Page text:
Proteins are composed of polypeptide chains and their biological functions are determined in part by the correct folding, size, and the number of reactive functional groups present throughout the polypeptide chain. The ability to provide site-specific protein modifications provides researchers with the ability to investigate a wide range of properties and their overall biological function. Protein labeling and modifications technologies include adding fluorophores, biotin, and other small molecules to examine protein-protein interactions, protein folding, to investigate the overall protein structure, and their biological function.
The discovery and wide-spread incorporation of green fluorescent protein (GFP) is a powerful example of this technology. GFP and its counterpart molecules have had an enormous impact on numerous fields of study and our understanding of biological processes. For example, the incorporation of fluorescent tags onto antibodies allows for the detection and quantification of highly specific protein complexes in tissues or the directional immobilization of antibody-protein complexes for ELISA and western blot applications. However, a significant disadvantage of using GFP is that the protein function may be disrupted by the incorporation of additional protein tags of this size. To circumvent this challenge, researchers may use smaller fluorescent tags compared to a GFP, biotin, or incorporate non-natural amino acids that contain biorthogonal functionality.
The incorporation of unique enzymes or probes is another method used by researchers to label proteins. Commonly used enzyme-protein conjugations include alkaline phosphatase (AP), and horseradish peroxidase (HRP). There are numerous advantages for using enzyme-protein labeling technologies as they allow for signal amplification, diverse signal outputs, and there are numerous substrates available for each enzyme. Common signal outputs include fluorescent, chemiluminescent, or colorimetric detection. The variety of these signal outputs make them suitable for immunohistochemistry (IHC) or immunofluorescent (IF)-based detection applications in cells and tissues.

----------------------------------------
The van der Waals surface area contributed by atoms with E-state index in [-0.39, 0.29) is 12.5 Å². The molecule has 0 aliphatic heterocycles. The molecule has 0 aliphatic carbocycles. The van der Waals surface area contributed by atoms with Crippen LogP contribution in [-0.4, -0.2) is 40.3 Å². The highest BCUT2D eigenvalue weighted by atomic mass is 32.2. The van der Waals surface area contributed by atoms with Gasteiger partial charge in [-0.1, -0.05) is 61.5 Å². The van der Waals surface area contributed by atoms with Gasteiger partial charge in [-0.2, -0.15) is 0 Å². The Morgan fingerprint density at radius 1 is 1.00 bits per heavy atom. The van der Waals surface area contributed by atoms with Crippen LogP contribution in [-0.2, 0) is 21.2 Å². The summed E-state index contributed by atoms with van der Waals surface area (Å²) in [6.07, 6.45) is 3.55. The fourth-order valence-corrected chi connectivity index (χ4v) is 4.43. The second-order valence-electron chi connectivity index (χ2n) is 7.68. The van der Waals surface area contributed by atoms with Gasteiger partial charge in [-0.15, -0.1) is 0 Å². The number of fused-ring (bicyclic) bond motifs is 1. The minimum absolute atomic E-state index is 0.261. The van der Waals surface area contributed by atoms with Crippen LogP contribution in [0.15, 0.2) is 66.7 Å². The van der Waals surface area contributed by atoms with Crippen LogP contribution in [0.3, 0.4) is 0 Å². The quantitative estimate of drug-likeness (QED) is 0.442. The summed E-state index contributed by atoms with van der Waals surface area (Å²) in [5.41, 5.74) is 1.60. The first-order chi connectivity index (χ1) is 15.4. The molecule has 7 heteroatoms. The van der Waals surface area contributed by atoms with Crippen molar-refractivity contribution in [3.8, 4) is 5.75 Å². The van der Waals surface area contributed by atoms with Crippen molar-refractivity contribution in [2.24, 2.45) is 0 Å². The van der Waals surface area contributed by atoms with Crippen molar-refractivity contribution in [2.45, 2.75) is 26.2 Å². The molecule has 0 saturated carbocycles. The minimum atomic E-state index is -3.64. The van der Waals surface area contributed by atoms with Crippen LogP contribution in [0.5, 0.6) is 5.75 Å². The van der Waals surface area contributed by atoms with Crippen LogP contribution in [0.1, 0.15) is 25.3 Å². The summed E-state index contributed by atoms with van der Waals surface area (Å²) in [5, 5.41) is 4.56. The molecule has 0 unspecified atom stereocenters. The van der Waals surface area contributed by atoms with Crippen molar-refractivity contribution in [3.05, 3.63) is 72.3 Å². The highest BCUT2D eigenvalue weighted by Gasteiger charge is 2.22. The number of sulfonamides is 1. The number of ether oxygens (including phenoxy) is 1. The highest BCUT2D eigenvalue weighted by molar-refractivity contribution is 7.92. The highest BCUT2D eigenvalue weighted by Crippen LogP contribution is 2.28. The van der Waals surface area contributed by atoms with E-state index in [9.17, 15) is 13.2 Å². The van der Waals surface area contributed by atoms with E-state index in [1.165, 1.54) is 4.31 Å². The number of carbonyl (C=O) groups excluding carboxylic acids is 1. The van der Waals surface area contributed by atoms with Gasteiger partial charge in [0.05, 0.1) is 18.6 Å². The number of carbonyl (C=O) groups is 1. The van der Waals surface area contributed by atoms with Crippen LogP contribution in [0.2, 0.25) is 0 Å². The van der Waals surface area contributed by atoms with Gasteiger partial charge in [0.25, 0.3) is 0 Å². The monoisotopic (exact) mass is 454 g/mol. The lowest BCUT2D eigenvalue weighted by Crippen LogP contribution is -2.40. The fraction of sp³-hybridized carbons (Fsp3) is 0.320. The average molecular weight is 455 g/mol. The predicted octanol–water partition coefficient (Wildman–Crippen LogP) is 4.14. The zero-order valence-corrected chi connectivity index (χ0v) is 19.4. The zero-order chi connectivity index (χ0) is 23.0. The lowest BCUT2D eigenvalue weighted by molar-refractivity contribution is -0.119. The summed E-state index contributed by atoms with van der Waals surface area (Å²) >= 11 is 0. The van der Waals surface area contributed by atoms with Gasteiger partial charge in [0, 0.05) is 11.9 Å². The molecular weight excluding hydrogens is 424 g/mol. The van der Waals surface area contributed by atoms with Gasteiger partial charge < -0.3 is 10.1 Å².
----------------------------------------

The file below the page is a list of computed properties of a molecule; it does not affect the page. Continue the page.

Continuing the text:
In the field of disease research and drug discovery, targeted protein degradation technology is being intensely studied by researchers to identify novel drug targets and potential therapeutics. Proteolysis-targeting chimeras technology utilizes bifunctional molecules that are designed on one end to bind to a target disease protein, while the other end binds to an E3 ligase to eliminate the protein from the cell. The combined specificity of these molecules to a wide range of disease targets and their ability to target them for protein degradation using internal cellular protein degradation systems make them a powerful protein labeling technology for disease research.
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